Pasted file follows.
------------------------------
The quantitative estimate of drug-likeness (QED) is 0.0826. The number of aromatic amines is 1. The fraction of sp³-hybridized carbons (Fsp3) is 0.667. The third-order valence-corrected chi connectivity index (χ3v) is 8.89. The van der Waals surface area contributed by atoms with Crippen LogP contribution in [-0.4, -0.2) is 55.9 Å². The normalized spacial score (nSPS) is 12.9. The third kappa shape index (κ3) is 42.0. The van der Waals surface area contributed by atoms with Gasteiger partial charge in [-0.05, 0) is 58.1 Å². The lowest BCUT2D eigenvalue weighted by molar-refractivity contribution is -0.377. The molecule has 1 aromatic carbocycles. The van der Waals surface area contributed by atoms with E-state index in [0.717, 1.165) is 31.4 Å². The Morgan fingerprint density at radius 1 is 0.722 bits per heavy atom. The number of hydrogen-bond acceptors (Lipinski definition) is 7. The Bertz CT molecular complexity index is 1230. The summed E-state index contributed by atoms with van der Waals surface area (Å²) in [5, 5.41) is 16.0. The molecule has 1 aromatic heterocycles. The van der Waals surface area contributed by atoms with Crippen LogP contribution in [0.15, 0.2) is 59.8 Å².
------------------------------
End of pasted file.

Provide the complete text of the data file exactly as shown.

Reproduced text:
The quantitative estimate of drug-likeness (QED) is 0.0826. The number of aromatic amines is 1. The fraction of sp³-hybridized carbons (Fsp3) is 0.667. The third-order valence-corrected chi connectivity index (χ3v) is 8.89. The van der Waals surface area contributed by atoms with Crippen LogP contribution in [-0.4, -0.2) is 55.9 Å². The normalized spacial score (nSPS) is 12.9. The third kappa shape index (κ3) is 42.0. The van der Waals surface area contributed by atoms with Gasteiger partial charge in [-0.05, 0) is 58.1 Å². The lowest BCUT2D eigenvalue weighted by molar-refractivity contribution is -0.377. The molecule has 1 aromatic carbocycles. The van der Waals surface area contributed by atoms with E-state index in [0.717, 1.165) is 31.4 Å². The Morgan fingerprint density at radius 1 is 0.722 bits per heavy atom. The number of hydrogen-bond acceptors (Lipinski definition) is 7. The Bertz CT molecular complexity index is 1230. The summed E-state index contributed by atoms with van der Waals surface area (Å²) in [5, 5.41) is 16.0. The molecule has 1 aromatic heterocycles. The van der Waals surface area contributed by atoms with Crippen LogP contribution in [0.15, 0.2) is 59.8 Å².